Midi to tidalcycles updates

As of 02/28/2022, I added some simple improvements and new features to MIDI to TidalCycles command-line converter (https://github.com/TylerMclaughlin/midi_to_tidalcycles). :octopus:


The tool works with Python 2 and python 3 versions of the midi module (thanks @hellocatfood !)

Trailing zeros for null values (rests) are consolidated, e.g.,0.0!23 is now simplified to 0!23.

Indenting has been improved, so now you can copy the large stacks representing MIDI output by the tool and more effortlessly define these unruly stacks as variables in let statements.

New Features

Two additional functionalities, extracting unique chords and extracting melody sequences are described below (copied from the project's readme):

Extracting chords from MIDI

This functionality allows you to extract a 'library' of chords/voicings from a MIDI passage. The output format is tailored for use in the select TidalCycles function (Conditions | Tidal Cycles).
This command extracts only the chords and ignores the rhythm, sustain, and velocity data of the MIDI file.

Duplicate chords found in the MIDI file are discarded.

The optional command-line argument after the MIDI file specifies the name of the produced library.

This example:

python src/extract_chords.py test_examples/jazz-chords_played-live_quadraphonic_125bpm.mid my_jazz_chord_library

produces the following copyable TidalCycles code:

-- 8 chords
let my_jazz_chord_library p = select p [n "[-8, -12, -5, -3]", n "[-4, -7, -10, -1]", n "[-3, -8, -5, 0]", n "[-4, -1, 2, -7]", n "[-5, -3, 4, 0]", n "[-4, 2, 5, -1]", n "[-3, 7, 0, 4]", n "[-1, 0, 4, 7]"]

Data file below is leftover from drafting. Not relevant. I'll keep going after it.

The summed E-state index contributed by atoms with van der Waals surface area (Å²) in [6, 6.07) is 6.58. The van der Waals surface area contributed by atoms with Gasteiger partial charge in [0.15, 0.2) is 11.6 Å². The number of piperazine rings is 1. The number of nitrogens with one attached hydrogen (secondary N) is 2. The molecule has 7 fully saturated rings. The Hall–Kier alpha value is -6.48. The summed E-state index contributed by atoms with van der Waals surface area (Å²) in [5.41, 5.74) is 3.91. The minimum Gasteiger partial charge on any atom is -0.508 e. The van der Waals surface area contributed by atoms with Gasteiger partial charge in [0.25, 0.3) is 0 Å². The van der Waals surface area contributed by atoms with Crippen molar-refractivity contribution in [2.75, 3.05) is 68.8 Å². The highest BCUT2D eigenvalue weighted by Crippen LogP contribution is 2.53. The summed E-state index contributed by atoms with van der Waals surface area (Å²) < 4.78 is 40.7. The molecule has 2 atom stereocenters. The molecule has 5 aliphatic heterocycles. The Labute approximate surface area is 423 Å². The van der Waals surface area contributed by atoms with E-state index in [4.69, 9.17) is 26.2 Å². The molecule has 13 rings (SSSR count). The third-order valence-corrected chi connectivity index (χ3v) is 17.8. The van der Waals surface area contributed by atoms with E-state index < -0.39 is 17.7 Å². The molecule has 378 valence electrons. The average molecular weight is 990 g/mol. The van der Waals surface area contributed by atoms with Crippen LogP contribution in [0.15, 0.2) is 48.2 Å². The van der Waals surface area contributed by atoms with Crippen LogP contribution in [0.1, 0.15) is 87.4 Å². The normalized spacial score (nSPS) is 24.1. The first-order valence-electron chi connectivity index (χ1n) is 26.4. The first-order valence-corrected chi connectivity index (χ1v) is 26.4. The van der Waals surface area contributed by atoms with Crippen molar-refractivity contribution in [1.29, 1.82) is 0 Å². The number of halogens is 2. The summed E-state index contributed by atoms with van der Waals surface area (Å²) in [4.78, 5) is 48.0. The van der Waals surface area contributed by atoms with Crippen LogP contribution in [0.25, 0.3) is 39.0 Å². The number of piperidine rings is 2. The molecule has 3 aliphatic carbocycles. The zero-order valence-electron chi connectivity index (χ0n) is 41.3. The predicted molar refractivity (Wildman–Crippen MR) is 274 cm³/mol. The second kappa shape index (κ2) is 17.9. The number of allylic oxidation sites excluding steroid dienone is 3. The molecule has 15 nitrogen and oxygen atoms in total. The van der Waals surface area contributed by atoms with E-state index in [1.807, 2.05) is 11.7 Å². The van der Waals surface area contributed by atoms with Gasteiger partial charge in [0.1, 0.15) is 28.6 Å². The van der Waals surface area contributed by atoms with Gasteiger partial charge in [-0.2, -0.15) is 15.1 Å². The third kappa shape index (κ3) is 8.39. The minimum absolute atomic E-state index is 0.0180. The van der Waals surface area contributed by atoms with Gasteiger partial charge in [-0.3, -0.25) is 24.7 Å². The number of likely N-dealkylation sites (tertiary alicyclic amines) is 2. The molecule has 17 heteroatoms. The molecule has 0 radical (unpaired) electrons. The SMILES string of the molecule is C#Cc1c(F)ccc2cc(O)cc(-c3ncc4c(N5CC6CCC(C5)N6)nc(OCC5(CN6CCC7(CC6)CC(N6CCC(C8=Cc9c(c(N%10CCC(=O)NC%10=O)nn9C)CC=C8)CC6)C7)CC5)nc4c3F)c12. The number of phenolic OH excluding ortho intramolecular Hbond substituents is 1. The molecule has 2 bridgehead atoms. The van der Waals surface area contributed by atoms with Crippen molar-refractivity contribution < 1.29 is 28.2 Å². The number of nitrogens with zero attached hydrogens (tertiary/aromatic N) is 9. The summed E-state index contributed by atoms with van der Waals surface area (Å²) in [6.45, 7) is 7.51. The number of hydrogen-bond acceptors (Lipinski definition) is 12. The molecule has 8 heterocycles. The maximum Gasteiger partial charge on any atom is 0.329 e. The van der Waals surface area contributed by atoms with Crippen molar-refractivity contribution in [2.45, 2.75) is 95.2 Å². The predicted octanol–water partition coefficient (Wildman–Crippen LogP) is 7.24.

where p, the input to select, is a float between 0 and 1 (or a pattern of floats!).

Extracting melodic sequences

This functionality extracts only the notes (and their velocities) in the order in which they are played in the MIDI file. The output format is two monophonic patterns: one for notes and one for amps (MIDI velocity between 0 and 1).

Why output a pattern of notes and a pattern of amplitudes? Patterns are a flexible starting point for composition.
They are a convenient input to the
variants of the nTake and ampTake functions I wrote (below). In addition to accepting patterns instead of a list, these variant functions also allow you to control the total number of notes or amplitudes to take. This can be used to limit the amount of "cross-rhythm chaos" that can happen when using a struct function with N notes and nTake with M != N notes, for example.

let patternToList pat = map value $ sortOn whole $ queryArc pat (Arc 0 1)                                       
    nT name amt p = nTake name (take amt (cycle (patternToList p)))                                             
    aT name amt p = ampTake name (take amt (cycle (patternToList p)))                                           

This example command

python src/extract_melody.py test_examples/simple_legato_monophonic.mid

autogenerates the following copyable TidalCycles code:

nT "notez" 5 "0 2 3 5 2"
# aT "ampz" 5 "0.79 0.79 0.79 0.79 0.79"

Thanks @RTylerMclaughlin ! I was going to go on this mission to write something like this.